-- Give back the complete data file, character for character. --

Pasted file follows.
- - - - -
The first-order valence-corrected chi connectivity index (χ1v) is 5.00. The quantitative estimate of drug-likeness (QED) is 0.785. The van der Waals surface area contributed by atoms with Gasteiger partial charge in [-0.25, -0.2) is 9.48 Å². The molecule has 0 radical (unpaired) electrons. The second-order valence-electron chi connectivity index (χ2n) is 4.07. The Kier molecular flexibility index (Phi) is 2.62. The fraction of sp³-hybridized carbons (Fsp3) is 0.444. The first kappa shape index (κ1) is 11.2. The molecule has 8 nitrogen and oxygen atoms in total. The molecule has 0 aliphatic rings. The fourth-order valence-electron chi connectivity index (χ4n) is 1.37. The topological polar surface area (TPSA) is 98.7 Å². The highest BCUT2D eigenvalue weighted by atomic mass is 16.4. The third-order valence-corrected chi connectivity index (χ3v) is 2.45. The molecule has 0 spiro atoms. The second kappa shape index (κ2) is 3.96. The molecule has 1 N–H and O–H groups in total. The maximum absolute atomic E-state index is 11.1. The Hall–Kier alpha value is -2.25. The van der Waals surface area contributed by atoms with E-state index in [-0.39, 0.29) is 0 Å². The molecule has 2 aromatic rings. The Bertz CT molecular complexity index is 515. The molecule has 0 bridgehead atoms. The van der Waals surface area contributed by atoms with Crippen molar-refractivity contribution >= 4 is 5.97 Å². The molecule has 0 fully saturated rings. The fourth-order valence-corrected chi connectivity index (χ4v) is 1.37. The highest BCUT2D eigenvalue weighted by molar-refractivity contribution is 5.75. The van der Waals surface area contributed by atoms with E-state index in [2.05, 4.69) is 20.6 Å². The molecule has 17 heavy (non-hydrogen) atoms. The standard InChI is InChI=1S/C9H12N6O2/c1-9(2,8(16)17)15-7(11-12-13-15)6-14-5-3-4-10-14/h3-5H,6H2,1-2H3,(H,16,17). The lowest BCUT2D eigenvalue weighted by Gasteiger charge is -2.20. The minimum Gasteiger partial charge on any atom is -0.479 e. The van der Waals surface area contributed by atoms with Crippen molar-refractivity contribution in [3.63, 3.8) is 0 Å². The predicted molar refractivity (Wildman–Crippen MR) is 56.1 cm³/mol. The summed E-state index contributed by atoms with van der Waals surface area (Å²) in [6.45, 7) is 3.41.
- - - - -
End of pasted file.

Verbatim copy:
The first-order valence-corrected chi connectivity index (χ1v) is 5.00. The quantitative estimate of drug-likeness (QED) is 0.785. The van der Waals surface area contributed by atoms with Gasteiger partial charge in [-0.25, -0.2) is 9.48 Å². The molecule has 0 radical (unpaired) electrons. The second-order valence-electron chi connectivity index (χ2n) is 4.07. The Kier molecular flexibility index (Phi) is 2.62. The fraction of sp³-hybridized carbons (Fsp3) is 0.444. The first kappa shape index (κ1) is 11.2. The molecule has 8 nitrogen and oxygen atoms in total. The molecule has 0 aliphatic rings. The fourth-order valence-electron chi connectivity index (χ4n) is 1.37. The topological polar surface area (TPSA) is 98.7 Å². The highest BCUT2D eigenvalue weighted by atomic mass is 16.4. The third-order valence-corrected chi connectivity index (χ3v) is 2.45. The molecule has 0 spiro atoms. The second kappa shape index (κ2) is 3.96. The molecule has 1 N–H and O–H groups in total. The maximum absolute atomic E-state index is 11.1. The Hall–Kier alpha value is -2.25. The van der Waals surface area contributed by atoms with E-state index in [-0.39, 0.29) is 0 Å². The molecule has 2 aromatic rings. The Bertz CT molecular complexity index is 515. The molecule has 0 bridgehead atoms. The van der Waals surface area contributed by atoms with Crippen molar-refractivity contribution >= 4 is 5.97 Å². The molecule has 0 fully saturated rings. The fourth-order valence-corrected chi connectivity index (χ4v) is 1.37. The highest BCUT2D eigenvalue weighted by molar-refractivity contribution is 5.75. The van der Waals surface area contributed by atoms with E-state index in [2.05, 4.69) is 20.6 Å². The molecule has 17 heavy (non-hydrogen) atoms. The standard InChI is InChI=1S/C9H12N6O2/c1-9(2,8(16)17)15-7(11-12-13-15)6-14-5-3-4-10-14/h3-5H,6H2,1-2H3,(H,16,17). The lowest BCUT2D eigenvalue weighted by Gasteiger charge is -2.20. The minimum Gasteiger partial charge on any atom is -0.479 e. The van der Waals surface area contributed by atoms with Crippen molar-refractivity contribution in [3.63, 3.8) is 0 Å². The predicted molar refractivity (Wildman–Crippen MR) is 56.1 cm³/mol. The summed E-state index contributed by atoms with van der Waals surface area (Å²) in [6.45, 7) is 3.41.